Where can they go? On February 16, Austria announced it will take at most 80 a day. Just this week Macedonia reduced the number of refugees allowed to transit through its territory to about 1,000 a day.
At least 15,000 are trapped in Greece, a country without resources to deal with them. In response to the growing crisis, Greece Withdraws Ambassador to Austria.
Athens withdrew its ambassador to Austria on Thursday in a sign of the mounting acrimony between EU countries over the bloc’s failed refugee policies, a fight that increasingly risks destroying the continent’s passport-free travel zone.
In a statement announcing the decision, Greece’s foreign ministry accused the Austrian government of taking unilateral action outside of EU rules and recent agreements by capping the number of asylum seekers that it would accept across its southern border.
The move by Vienna has angered several member states, particularly Germany, which believe it was a direct violation of principles agreed by Werner Faymann, Austria’s chancellor, at recent EU summits.
While Vienna is capping the number of daily asylum applications it accepts at 80, it is freely allowing as many as 3,200 refugees a day to pass through Austria en route to Germany — even after agreeing not to do so at the most recent EU summit.
Despite anger in Athens and Berlin, Vienna has hastily put together a group of EU and non-EU allies along the so-called “Western Balkans route”, most of whom met in Vienna on Wednesday to agree policies that could constrict tens of thousands of refugees in Greece indefinitely. Neither Germany nor Greece was invited to the Vienna meeting.
The EU’s migration chief, Dimitris Avramopoulos, warned on Thursday that the bloc had 10 days to improve the situation “or else there is risk the whole system will completely break down”.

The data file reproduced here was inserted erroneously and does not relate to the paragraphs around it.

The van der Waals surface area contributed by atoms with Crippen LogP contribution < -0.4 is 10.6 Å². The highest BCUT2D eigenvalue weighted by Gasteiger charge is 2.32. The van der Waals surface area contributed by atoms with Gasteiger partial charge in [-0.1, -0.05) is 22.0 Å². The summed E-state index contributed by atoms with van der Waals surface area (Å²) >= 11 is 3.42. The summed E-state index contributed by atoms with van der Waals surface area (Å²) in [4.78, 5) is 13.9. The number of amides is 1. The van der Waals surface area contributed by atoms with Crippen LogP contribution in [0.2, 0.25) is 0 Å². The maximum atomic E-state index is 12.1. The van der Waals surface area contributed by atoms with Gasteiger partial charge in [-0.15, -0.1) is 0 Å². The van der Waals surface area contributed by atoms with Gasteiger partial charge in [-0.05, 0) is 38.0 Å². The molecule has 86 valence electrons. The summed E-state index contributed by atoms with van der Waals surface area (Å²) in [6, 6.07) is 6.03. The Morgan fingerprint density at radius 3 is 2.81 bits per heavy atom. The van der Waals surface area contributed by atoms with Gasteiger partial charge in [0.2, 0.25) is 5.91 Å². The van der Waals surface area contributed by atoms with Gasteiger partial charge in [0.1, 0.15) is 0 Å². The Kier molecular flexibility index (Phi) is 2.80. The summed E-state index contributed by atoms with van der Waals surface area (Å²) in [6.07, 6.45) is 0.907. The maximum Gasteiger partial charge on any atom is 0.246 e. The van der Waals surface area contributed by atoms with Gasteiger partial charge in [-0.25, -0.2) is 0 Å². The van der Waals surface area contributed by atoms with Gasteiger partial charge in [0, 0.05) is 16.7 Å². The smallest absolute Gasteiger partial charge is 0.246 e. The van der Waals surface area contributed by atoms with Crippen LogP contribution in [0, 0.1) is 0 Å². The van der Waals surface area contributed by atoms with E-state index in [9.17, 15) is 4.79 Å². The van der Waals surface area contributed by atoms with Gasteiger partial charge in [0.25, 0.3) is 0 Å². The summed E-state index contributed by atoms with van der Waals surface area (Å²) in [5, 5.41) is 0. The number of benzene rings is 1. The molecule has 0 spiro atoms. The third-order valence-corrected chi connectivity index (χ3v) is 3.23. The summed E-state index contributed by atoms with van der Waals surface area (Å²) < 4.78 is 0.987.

Even the French and the Belgians have engaged in verbal sparring after Belgium’s decision to impose border controls on its frontier with France. Belgium is concerned it could face an influx of refugees due to an imminent move by the French authorities to clear part of Calais’ so-called “jungle” migrant camp.
Mr Tsipras said Greece would block an agreement at a refugee summit on March 7 that “does not ringfence an obligatory sharing of the responsibility and burden [of the refugee issue] among the member states in a proportional way”.
Whole System Broken Down
I don’t need 10 days to report the obvious: The whole system has already broken down.
The biggest problem at the moment is actually Greece. By letting all refugees in, even though passages to the North are severed, Greece is the problem child, not Austria, nor Hungary, nor Macedonia.
At the expense of its own citizens, with money it dos not have, Greece bears the brunt of the refugee crisis. The smart thing for Greece to do would be to close its own border just as Hungary did.
The above map is from the BBC on January 25. I added the blue anecdotes that show additional blockages since then.
- In 56 days, starting January first, 100,000 have entered Greece primarily from Turkey. That’s 1,786 a day.
- As the temperatures climb, the count will rise if Greece does nothing to stop the flow.
- Macedonia reduced the number of refugees allowed to transit through its territory to about 1,000 a day.
- 15,000 are already trapped in Greece and that number will rise by at least 786 a day. In one month, that’s another 23,580.
- If Germany refuses the pass through from Austria, the maximum flow would decline to 80 per day, and the trapped rate would rise from 786 a day to 1,706 per day (51,180 a month).
Not Broken Yet Thesis Recap
Don’t worry. We are told the system is not broken yet. Greece says there’s still 10 days to fix the problem.
Meanwhile, Greece has vowed to veto any solution that does not spread the refugees around, while Austria has called a summit of countries sympathetic to more blockages.
Mike “Mish” Shedlock